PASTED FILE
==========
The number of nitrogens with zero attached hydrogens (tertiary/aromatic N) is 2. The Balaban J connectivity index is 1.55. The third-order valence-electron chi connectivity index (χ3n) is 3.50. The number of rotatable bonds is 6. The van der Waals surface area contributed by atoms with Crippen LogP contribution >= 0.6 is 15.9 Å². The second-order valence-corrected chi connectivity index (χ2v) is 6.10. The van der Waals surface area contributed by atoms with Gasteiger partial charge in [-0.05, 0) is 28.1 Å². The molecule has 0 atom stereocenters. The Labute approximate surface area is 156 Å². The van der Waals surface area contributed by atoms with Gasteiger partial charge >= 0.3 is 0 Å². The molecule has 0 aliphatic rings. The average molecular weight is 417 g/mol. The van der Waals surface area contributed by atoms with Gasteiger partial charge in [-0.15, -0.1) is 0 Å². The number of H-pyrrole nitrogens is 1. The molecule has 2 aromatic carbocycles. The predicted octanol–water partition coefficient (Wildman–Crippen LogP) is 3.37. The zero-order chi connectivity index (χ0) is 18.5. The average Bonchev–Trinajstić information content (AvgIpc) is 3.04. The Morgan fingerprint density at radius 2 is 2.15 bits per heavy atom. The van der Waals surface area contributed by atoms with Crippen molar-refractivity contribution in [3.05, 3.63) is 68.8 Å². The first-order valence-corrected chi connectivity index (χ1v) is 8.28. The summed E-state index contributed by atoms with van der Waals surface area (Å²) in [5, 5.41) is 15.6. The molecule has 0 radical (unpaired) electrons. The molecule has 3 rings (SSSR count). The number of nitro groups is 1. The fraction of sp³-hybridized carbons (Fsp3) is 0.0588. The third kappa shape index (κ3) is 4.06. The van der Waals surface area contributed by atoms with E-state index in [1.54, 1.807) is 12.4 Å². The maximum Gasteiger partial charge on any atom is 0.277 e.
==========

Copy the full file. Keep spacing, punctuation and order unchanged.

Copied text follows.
The number of nitrogens with zero attached hydrogens (tertiary/aromatic N) is 2. The Balaban J connectivity index is 1.55. The third-order valence-electron chi connectivity index (χ3n) is 3.50. The number of rotatable bonds is 6. The van der Waals surface area contributed by atoms with Crippen LogP contribution >= 0.6 is 15.9 Å². The second-order valence-corrected chi connectivity index (χ2v) is 6.10. The van der Waals surface area contributed by atoms with Gasteiger partial charge in [-0.05, 0) is 28.1 Å². The molecule has 0 atom stereocenters. The Labute approximate surface area is 156 Å². The van der Waals surface area contributed by atoms with Gasteiger partial charge >= 0.3 is 0 Å². The molecule has 0 aliphatic rings. The average molecular weight is 417 g/mol. The van der Waals surface area contributed by atoms with Gasteiger partial charge in [-0.15, -0.1) is 0 Å². The number of H-pyrrole nitrogens is 1. The molecule has 2 aromatic carbocycles. The predicted octanol–water partition coefficient (Wildman–Crippen LogP) is 3.37. The zero-order chi connectivity index (χ0) is 18.5. The average Bonchev–Trinajstić information content (AvgIpc) is 3.04. The Morgan fingerprint density at radius 2 is 2.15 bits per heavy atom. The van der Waals surface area contributed by atoms with Crippen molar-refractivity contribution in [3.05, 3.63) is 68.8 Å². The first-order valence-corrected chi connectivity index (χ1v) is 8.28. The summed E-state index contributed by atoms with van der Waals surface area (Å²) in [5, 5.41) is 15.6. The molecule has 0 radical (unpaired) electrons. The molecule has 3 rings (SSSR count). The number of nitro groups is 1. The fraction of sp³-hybridized carbons (Fsp3) is 0.0588. The third kappa shape index (κ3) is 4.06. The van der Waals surface area contributed by atoms with E-state index in [1.54, 1.807) is 12.4 Å². The maximum Gasteiger partial charge on any atom is 0.277 e.